The dialectic whole between theory and reality in Rosa Luxemburg

Delice E.

Critique, vol.43, no.1, pp.37-67, 2015 (Scopus) identifier

  • Publication Type: Article / Review
  • Volume: 43 Issue: 1
  • Publication Date: 2015
  • Doi Number: 10.1080/03017605.2015.1017994
  • Journal Name: Critique
  • Journal Indexes: Scopus
  • Page Numbers: pp.37-67
  • Keywords: Dialectics, Mass Strike, Praxis, Revolution, Rosa Luxemburg, Spontaneity
  • Ondokuz Mayıs University Affiliated: Yes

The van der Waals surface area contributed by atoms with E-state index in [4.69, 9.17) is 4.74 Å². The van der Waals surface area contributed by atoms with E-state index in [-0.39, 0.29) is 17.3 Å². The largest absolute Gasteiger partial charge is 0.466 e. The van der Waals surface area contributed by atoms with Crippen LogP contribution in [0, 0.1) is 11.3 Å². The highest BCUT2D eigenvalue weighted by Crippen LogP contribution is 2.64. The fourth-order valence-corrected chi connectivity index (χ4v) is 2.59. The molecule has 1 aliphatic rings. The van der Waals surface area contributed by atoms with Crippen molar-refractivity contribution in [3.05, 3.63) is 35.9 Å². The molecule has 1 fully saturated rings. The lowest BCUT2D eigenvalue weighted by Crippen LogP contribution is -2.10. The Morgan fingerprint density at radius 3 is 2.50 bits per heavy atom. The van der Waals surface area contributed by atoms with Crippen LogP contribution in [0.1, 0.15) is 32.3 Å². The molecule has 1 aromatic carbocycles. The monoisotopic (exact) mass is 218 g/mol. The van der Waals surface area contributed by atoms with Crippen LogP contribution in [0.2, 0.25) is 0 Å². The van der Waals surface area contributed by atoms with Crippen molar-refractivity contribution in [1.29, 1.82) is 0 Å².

Rosa Luxemburg, who is among the first generation of Marxists, is well-known for her actions in the revolutionary struggle and criticism of the rhetoric of reformists. Yet insistence on seeing her political side prevents us from seeing her authentic philosophical thought. For example, her idea of mass strike is known, but the idea that this will be achieved by a philosophy of praxis that is possible by a dialectic between one's free will, class consciousness and theory of revolution is not taken into account. In addition, she has not written any philosophical text and the intention to develop a theory cannot obviously be seen in her works, which obscures the thesis that she has a unique philosophical insight. If Luxemburg's view of philosophy cannot be seen, the question how she can stand consistently between concepts and the barricades cannot be answered. Luxemburg has embodied a philosophy of praxis as outlined by Marx in his Eleventh thesis. Subjective will, spontaneity of mass strike and theories on social revolution are the developmental steps of this philosophy. Although her philosophical side is related to Marx through Hegel and Enlightenment, she develops a philosophy of revolution that includes the new phenomena of that age into the philosophical debates. For example, Luxemburg reconsiders the right of nations for self-determination, new forms of capitalism, imperialism, war, parties and trade unions in the context of the philosophy of revolution. Luxemburg's amicable discussions with Lenin strengthen the contents of this philosophy. While she grounds the philosophy of revolution she has developed in the experience of the Russian revolution, at the same time she tries to prove that Marxist philosophy of history has been confirmed. Her dialectic that she has received from Marxist dialectics theory is the method of application of both the analysis of criticism and the philosophy of revolution. In this context seeing the dialectics that provides a union of Luxemburg's philosophical thought and her political struggle will also help comprehend how the theory of historical materialism is proven.